PORTLAND — A draft report on programming and maintenance needs of the city’s school buildings recommends hiring a consultant to review delivery options for the district’s stand-alone services and addressing educational inequity in two elementary schools within the next year.
The report, released Tuesday morning, is the result of a nearly year-long study by the Facilities Task Force, which was formed in June 2008.
The task force will hold two public hearings on the 143-page report. The first will be held on Monday, April 27, at 7 p.m. in the Deering High School library. The other public hearing will be held on May 11 in the Portland High School library, where the task force will vote to send the report to the School Committee.
The draft report, compiled by the not-for-profit, Massachusetts-based New England School Development Council, outlines projected enrollment over the next 10 years. It also examines building capacities and requirements for education and stand-alone services, specifically Adult Education, Day Treatment for special education students and the Central Kitchen.
In addition to calling for short- and long-term maintenance plans, the report also recommends the schools begin planning for a preschool program, which some believe will soon be mandated by the state.
The report also presents options for addressing programming and facility needs. However, FTF Chairman Jaimey Caron said the task force will not specifically endorse any of those options because those discussions and decisions would be better suited for the full School Committee.
Caron asked his fellow School Committee members in a memo to consider using an unspecified sum of money in next year’s budget to hire a professional consultant to evaluate options for the district’s stand-alone programs, which he said were not meeting operational and economical needs.
Caron said that, if programming and maintenance needs are implemented at West School, which is built on an old landfill near Interstate 295 and houses the Day Treatment program, then the district could possibly generate more revenue by attracting out-of-district clients.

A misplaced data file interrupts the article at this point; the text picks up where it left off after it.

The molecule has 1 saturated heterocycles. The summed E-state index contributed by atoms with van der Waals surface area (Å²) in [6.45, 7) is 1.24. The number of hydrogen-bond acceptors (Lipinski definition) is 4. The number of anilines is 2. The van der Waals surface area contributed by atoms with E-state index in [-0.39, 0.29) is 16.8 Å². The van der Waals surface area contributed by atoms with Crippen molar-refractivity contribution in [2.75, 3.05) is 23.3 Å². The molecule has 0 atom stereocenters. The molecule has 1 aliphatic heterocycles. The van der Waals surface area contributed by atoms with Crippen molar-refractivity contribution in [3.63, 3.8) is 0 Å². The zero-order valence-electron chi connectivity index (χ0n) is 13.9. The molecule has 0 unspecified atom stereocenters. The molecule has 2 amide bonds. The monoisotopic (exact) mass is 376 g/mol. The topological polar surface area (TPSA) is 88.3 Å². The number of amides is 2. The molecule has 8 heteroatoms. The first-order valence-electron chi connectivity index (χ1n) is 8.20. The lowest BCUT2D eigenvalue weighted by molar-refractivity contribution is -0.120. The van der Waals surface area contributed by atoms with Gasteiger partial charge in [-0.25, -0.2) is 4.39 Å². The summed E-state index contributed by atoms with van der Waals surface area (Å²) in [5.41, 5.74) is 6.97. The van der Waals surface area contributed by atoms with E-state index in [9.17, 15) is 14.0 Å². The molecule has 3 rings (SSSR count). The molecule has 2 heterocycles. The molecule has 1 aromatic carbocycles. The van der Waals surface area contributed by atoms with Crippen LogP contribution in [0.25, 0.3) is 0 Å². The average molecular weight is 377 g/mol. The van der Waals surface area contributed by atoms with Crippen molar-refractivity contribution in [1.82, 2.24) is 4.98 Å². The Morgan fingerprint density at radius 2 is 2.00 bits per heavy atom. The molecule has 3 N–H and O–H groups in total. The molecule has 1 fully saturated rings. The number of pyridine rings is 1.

The report said that relocating Adult Education would be key to solving lack of programming space available for an expanded Day Treatment facility. It also said there is “no appropriate stand-alone site” in Portland to relocate the treatment program.
“As with the Adult Education program, a long-term solution for housing (Day Treatment) is a priority given the needs of the community and the opportunity to generate offsetting revenues to address the program’s space needs,” Caron said.
Meanwhile, the report suggests that moving Casco Bay High School, currently housed at 196 Allen Ave. with the Portland Arts and Technology High School and Central Office, to Portland High School would allow the Adult Education program to be housed in a single location.
Currently, Adult Ed is split between West School and the former Baxter Elementary School, which is scheduled for demolition. Baxter’s program will be temporarily relocated to Riverton Elementary School until a permanent location is found.
Caron said that when Ocean Avenue Elementary School opens in 2011, the School Department will have three elementary schools that meet current best practices for educational planning, joining Riverton and East End Community School.
“While this is a positive step forward for our elementary schools, the reality is that five schools do not meet current education requirements,” Caron said. “Addressing the lack of equity in the elementary buildings should be priority for the district.”
Caron asked the committee to first consider the needs of Lyseth and Presumpscot elementary schools within the next six to 12 months. Each school has six classrooms housed in three portable buildings.
Meanwhile, Caron said the enrollment projections – reached by analyzing birth rates, impending residential development and projected immigration – coupled with the opening of the new school would provide “an opportunity to explore redistricting.”
“While never an easy undertaking, redistricting is an important tool in managing space needs of the district and is over due,” he said.
The task force also recommends creating steering committees made up of School Committee members and residents to explore improvements to other facilities. It also asks that city and school leaders work more collaboratively to oversee maintenance and capital improvements.
Caron said there are $45 million in school projects waiting to be funded through the city’s annual Capital Improvement Program. Meanwhile, industry best practices for building maintenance suggest the city should annually budget $5 million, which is 2 percent of the district’s replacement costs.
“The task force recognizes that missing from the process of long-range facility planning is an ongoing oversight structure within city government to manage the district’s physical assets,” Caron said.
The report doesn’t recommend reusing Clifford Elementary School, which will be closed when the Ocean Avenue Elementary School opens in 2011. It recommends selling the building to fund future school building projects.